Reviews I've seen of the Tamron VC (you'll find some here) suggest the difference is pretty subtle, though of course whether the difference(s) matter(s) is for you to decide.  But unless you really want/need f/2.8, consider a 70-200 f/4 IS or, my own favorite zoom, the 70-300L IS, both of which are optically and mechanically superb and weigh and cost a lot less than the 2.8.  And if you do buy a 70-200 2.8 II, check it out carefully - I tried three, all of which were decentered, before giving up and deciding that for my purposes the other two L zooms were quite good enough.


that thread is on a fred miranda review using canon lenses on an a7r for landscapes.

thanks I saw that article.  that is why I am considering the Sony A7R.  Which is the better way to go?  Waiting for Canon may be a long time and if a body comes out it will be expensive.

It seems you can't readily attach Canon lenses to Nikon bodies, for the reasons given here:


So if you're deciding between a Sony or Nikon body, the answer seems pretty clear - get the Sony, which also gives you the usual advantages of mirrorless bodies & EVFs. 

Of course, as others have pointed out, whether you'll find the A7r gives you better results depends on how you use/view the results and what your criteria are - the extra resolution and dynamic range may or may not make a difference to you; and bear in mind that while you will almost certainly get better center resolution if you attach a Canon lens, that may not be true of corners:


My hunch, after playing with an A7r for a couple of weeks (and an A7 before that), is that Canon lenses (the ones I tried, anyway) yield slightly better results on A7 bodies than they do on a 6D or 5DIII (though of course they're easier to use on the latter), that the difference isn't just a matter of extra resolution (if you like viewing images 1:1 on a good, big monitor, the results certainly have an extra "wow"factor, even if you don't use a tripod), but that the 6D is probably better at high ISOs, at least in terms of noise. 

But I've not done anything approaching scientific tests, which is why I say "hunch" (I imagine there are useful A-B comparisons of the same thing shot with the same lens on different bodies on-line or, if not, that there soon will be).  If you're in a position to rent, why don't you rent an A7R & metabones Canon-E adapter and find out first-hand if you notice an improvement that's significant to you?  (And don't just try it on landscapes, unless that's all you photograph.)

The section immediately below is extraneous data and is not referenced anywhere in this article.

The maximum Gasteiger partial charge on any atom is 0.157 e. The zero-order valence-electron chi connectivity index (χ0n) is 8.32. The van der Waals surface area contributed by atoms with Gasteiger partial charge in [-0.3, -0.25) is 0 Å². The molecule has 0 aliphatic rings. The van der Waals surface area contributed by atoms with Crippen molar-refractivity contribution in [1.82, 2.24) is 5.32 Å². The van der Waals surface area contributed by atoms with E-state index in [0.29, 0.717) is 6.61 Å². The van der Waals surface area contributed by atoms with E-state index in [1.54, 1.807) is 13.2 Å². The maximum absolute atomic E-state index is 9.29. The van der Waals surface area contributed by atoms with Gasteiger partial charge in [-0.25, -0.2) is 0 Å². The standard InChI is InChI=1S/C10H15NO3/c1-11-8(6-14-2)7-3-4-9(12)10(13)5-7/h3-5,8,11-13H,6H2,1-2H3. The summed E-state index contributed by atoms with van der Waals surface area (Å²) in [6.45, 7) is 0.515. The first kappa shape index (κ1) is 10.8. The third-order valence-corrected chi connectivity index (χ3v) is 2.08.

Lenses / Re: Sigma 50mm f/1.4 Art Price leaked
« on: February 14, 2014, 05:39:02 PM »

Shown off to who, if you don't mind my asking?  It's such an exotic piece of tech that only other photogs would know what it is. 

With that same money, you can you get a second FF body along with this new Sigma 50...  Just saying.

Or, if you make that second FF body a Sony A7/A7r, you could get the Zeiss/Sony 55mm 1.8, which probably makes photos that are indistinguishable from the Otus 99% of the time, and has AF (and, at present, is $200 off - i.e. $799 - if you buy it with an A7/A7r).  Come to that, the Zeiss/Sony on a 7R could well create better images than the Sigma, no matter how good it is, or even the Otus would on any current Canon sensor (leaving aside such questions as whether you need to track fast action).  Interesting times....

Lenses / Re: Sigma 50mm f/1.4 Art Price leaked
« on: February 13, 2014, 07:31:52 PM »

[...] I know that only photographers see the differences in most of these crazy lens choices 99% of the time. Clients just don't, clients see moments, posing, lighting, composition, post processing etc . This constant hand wringing about a few lppmm, or distortion, aberrations etc is just crazy.